It was disappointing that a book entitled Pointe seemed to focus so little on ballet. Author Brandy Colbert obviously did quite a bit of research into the technical aspects of the dance, but the emotional power of ballet is often lost. Professional dance demands a level of passion and dedication that a very, very talented few possess, and Colbert does not adequately convey Theo’s love for ballet. She claims to want to be a professional ballerina, and yet she smokes cigarettes and marijuana as well as regularly drinking alcohol. More importantly, she takes no happiness in it.

One thing that I could appreciate in Pointe is the realistic and modern approach to teenagers and high school life. It’s tricky for adults to write about juveniles; too often we either trivialize or hyperbolize their struggles. While Colbert does tend towards the dramatic, she does so in a way that feels authentic more often than not. I could feel Theo’s exhaustion, that feeling of utter emptiness that can accompany depression. The dialogue of the various high schooler’s is also natural and unforced, which again is easier said than done.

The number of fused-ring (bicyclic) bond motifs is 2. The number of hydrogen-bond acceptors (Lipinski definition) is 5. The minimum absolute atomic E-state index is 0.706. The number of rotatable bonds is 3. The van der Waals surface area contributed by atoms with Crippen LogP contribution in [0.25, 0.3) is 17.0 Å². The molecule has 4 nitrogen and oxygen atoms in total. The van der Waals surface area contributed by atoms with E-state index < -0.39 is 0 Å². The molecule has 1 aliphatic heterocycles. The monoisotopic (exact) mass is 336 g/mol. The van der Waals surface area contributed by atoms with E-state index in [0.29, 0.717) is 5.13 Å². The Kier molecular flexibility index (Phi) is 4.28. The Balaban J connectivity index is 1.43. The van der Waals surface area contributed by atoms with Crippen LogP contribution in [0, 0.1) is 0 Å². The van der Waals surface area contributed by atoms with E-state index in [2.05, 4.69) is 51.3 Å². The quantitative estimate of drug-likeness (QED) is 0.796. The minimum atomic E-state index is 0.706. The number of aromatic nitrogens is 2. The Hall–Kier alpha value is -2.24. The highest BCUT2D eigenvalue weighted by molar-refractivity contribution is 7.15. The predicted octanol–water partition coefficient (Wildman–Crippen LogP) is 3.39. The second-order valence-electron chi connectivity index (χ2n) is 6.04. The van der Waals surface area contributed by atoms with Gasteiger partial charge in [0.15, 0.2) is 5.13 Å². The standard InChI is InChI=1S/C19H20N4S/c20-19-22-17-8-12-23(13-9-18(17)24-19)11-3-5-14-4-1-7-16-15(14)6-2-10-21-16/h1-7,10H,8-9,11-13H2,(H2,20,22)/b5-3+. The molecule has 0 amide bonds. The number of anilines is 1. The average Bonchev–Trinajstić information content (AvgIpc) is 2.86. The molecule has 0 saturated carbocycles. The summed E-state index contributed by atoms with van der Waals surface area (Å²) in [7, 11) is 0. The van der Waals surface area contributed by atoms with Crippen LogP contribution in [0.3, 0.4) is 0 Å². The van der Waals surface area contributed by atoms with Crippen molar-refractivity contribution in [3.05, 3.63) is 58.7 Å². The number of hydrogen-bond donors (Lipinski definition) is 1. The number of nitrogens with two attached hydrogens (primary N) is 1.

I won’t say much about the abduction storyline except that its inclusion in the main synopsis is a red herring. I think the publishers wanted to keep the true focus of their novel under-wraps, so they pitched it as a mystery/kidnapping story when in reality the themes are much darker in nature.

This novel was too much of a downer for me. No life, no matter how tragic, is without it’s tiny moments of joy;  but that’s how Pointe often felt. I sympathized strongly with Theo as she battled her various demons, but it all just became too much.

My rating: 3/5

You can find Pointe here on Amazon or here on Book Depository.

*This novel may be triggering to survivors of rape, kidnap, eating disorders, or sexual abuse*

Happy reading everyone!